When Gregg Broks was in high school, he and some entrepreneurial-minded classmates got their hands on a “Slurpee” machine and started selling the icy drinks at their school.
Broks attributes that venture, and his subsequent interest in business, to his involvement in Junior Achievement.
“I definitely have more of an entrepreneurial spirit than most of my companions that didn’t do it,” said Broks, development manager of Melcor Developments Ltd.’s land division in Red Deer.
Terri-Lynn Johannesson tells a similar story. The banking floor manager at Rocky Credit Union describes the lasting impact Junior Achievement has had on her since she participated in the program as a young girl.
“I always remembered it.”
Broks and Johannesson are now volunteers with Junior Achievement: teaching students lessons they hope will last a lifetime.
Celebrating its 50th anniversary this year, Junior Achievement of Southern Alberta is based in Calgary but has eight regional offices — including one in Red Deer.
“What we do is provide financial literacy and entrepreneurial programs to school-age kids, for free,” said Linda Sietzema, regional co-ordinator for Central Alberta.
Programming is available for students from Grade 4 to Grade 12, including business basics, financial literacy and financial planning. Older youths can develop and operate their own businesses.
But the lessons extend much further.
John MacKenzie, who is a Red Deer-based business coach, has been conducting a Junior Achievement program on the economics of staying in school.
He guides students through newspaper ads so they can calculate the cost of living away from home and the income they’re likely to earn with their education and skills.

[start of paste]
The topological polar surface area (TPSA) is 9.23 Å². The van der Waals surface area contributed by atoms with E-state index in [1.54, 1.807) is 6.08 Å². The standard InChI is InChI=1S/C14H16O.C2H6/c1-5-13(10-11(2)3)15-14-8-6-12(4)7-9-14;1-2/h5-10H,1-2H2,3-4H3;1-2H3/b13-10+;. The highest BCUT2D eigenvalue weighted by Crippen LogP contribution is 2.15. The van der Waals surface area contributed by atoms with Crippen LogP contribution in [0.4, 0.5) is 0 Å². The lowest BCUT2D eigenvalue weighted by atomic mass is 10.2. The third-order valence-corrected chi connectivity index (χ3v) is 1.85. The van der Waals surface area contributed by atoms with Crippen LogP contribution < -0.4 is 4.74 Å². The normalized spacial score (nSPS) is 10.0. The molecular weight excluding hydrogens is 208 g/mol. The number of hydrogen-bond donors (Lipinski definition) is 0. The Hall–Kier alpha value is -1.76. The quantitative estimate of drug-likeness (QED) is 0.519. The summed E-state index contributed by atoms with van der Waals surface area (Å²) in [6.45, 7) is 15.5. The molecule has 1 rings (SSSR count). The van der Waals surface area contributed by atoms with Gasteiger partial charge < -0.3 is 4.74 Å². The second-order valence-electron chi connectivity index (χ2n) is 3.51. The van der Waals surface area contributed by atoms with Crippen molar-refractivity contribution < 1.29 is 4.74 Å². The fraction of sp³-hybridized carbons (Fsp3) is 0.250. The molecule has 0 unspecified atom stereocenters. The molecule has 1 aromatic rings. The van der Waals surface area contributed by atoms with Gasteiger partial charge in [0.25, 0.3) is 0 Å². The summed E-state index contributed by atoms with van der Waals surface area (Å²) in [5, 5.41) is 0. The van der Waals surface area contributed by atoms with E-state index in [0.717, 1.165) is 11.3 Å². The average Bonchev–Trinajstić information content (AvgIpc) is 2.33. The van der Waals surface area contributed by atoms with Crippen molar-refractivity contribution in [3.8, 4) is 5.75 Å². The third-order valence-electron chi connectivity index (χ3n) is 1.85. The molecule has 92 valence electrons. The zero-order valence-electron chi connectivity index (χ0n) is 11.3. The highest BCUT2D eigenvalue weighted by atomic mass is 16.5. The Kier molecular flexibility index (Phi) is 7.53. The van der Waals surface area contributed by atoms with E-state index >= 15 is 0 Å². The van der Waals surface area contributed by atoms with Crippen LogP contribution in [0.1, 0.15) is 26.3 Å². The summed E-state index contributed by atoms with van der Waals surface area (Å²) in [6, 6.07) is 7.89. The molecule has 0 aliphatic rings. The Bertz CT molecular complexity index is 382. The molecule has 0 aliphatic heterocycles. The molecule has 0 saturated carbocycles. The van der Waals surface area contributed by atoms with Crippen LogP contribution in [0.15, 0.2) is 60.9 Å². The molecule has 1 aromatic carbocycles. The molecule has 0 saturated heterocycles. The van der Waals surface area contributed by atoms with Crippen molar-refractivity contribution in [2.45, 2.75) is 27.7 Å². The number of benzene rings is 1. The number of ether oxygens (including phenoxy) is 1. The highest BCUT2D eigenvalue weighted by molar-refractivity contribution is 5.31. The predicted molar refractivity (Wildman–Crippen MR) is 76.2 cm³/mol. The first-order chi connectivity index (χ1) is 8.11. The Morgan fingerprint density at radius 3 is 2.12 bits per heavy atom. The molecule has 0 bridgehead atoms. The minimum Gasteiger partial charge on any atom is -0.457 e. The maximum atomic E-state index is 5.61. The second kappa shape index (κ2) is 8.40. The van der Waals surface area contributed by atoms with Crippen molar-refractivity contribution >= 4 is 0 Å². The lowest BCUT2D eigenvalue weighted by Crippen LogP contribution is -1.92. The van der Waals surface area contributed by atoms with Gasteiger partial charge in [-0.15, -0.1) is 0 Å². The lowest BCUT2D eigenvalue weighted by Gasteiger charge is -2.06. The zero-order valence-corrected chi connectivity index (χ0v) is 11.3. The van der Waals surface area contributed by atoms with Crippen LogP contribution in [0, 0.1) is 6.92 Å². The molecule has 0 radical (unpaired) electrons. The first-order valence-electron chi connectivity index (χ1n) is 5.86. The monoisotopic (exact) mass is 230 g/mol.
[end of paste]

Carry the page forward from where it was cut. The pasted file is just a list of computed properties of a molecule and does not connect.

“They’re shocked,” said MacKenzie.
“It basically teaches kids to stay in school and it teaches them about what they want to get out of life.”
Doreen Belliveau, director of marketing with Red Deer-based Chatters Canada Ltd., has led students through the same exercise. Such practical lessons, she said, resonates with youngsters accustomed to the traditional classroom curriculum.
“Kids are always wanting to know, ‘How’s this going to matter to me in my real life, outside of the walls of school, or when I’m finished school?’ This is what Junior Achievement offers.”
Johannesson also feels that her classroom time is favourably received.
“The kids enjoyed having someone else come in. It was fun for them.”
She and Broks have been teaching business basics. In Broks’s case, that’s covered everything from how to rent facilitie to how to shake hands.
“Teaching kids that fundamental entrepreneurial spirit,” he sums up.
During the last school year, said Sietzema, 68 Junior Achievement classes were conducted in Central Alberta, with more than 1,600 students and 105 volunteers involved.
This training stimulates entrepreneurial appetites but also produces other benefits, she said.
“I think the leadership skills that they gain, and the business skills — whether you become an entrepreneur or not — you’re going to take those with you.”
“It’s a very important link in the chain of rounding these kids,” agreed MacKenzie.
“You’re helping to shape the future leaders,” added Belliveau.
Sietzema said Junior Achievement of Southern Alberta is always looking for volunteers, and a strong business background isn’t necessary. The typical commitment is four hours of class time, with instuctor training running about one to 1 1/2 hours, and class preparation time varying from instructor to instructor.
Johannesson believes the time is well worth it.
“I think any kind of involvement and encouragement that you can give to kids is always a positive thing.”
Additional information about Junior Achievement of Southern Alberta can be found online at www.jasouthalberta.org.